Scientists at the University of Pennsylvania have shown that memories are not as fluid as current research suggests.
Their findings challenge the prevailing notion on how memories are stored and remembered or that a recalled memory could be altered
or lost as it is "re-remembered."
Previous experiments with anisomycin helped lead to the acceptance of a theory in which a learned behavior is consolidated into a stored form and that then enters a 'labile' or 'adaptable' state when it is recalled.
According to these previous studies, the act of putting a labile memory back into storage involves a reconsolidation process identical to the one used to store the memory initially.
Indeed, experiments showed that anisomycin could make a mouse forget a memory if it were given anisomycin directly after remembering an event.
In the study, however, the Penn researchers showed that disruption of a "re-remembered" memory was not permanent.
"When we looked at mice 21 days after they were treated with anisomycin to block the reconsolidation of a memory, we showed that they could, in fact, remember the original learned behavior," K Matthew Lattal, a postdoctoral researcher in Penn's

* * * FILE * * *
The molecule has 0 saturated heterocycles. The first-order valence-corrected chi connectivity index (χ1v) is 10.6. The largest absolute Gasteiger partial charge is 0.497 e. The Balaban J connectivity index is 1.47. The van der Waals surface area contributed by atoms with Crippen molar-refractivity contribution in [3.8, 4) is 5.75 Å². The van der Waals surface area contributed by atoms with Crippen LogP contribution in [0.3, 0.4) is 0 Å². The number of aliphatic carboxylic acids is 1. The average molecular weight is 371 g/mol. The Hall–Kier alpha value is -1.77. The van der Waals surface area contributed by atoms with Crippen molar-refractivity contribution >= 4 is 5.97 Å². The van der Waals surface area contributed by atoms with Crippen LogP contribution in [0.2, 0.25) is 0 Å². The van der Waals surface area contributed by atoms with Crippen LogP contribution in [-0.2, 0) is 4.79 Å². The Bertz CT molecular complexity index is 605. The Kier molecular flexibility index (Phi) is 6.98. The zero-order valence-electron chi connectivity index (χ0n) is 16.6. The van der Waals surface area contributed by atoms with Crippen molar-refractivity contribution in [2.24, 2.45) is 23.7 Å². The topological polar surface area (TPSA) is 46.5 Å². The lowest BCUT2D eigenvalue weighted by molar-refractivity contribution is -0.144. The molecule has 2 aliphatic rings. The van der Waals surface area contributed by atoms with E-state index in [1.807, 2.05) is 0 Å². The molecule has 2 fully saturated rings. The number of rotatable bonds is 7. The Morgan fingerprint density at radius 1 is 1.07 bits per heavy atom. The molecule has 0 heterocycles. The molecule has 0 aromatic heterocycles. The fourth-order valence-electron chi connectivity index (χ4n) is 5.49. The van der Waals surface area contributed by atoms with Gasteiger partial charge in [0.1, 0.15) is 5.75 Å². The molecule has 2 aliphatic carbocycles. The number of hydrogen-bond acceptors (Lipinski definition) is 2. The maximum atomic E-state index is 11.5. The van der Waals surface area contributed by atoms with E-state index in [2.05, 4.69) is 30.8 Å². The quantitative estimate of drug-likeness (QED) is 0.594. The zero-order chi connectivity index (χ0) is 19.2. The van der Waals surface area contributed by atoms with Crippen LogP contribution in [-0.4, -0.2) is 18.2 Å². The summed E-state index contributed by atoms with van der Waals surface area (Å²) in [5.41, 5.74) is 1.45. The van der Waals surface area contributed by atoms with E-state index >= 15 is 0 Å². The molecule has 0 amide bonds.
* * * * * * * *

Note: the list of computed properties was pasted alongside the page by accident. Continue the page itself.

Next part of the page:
Department of Biology and a co-author of the study said.
"If you use the anisomycin, you can destroy a 'fresh' memory, but the 'forgetting' effect of anisomycin on an established memory is only temporary, at best," he added.
According to the researchers, the prominent theory of how memories are stored cannot account for the return of a supposedly forgotten memory. Accounting for the temporary loss of memories following the act of remembering will require further study.
"Whatever molecular mechanism occurs as a memory is being put back into storage, it allows the original memory to remain unaffected," said Ted Abel, an assistant professor in Penn's Department of Biology and co-author of the study. "Ultimately,
'reconsolidation' might not be an accurate portrayal of what is
Memory-related illnesses, such as post-traumatic stress disorder, would undoubtedly benefit from a more accurate understanding of the molecular events behind memory storage.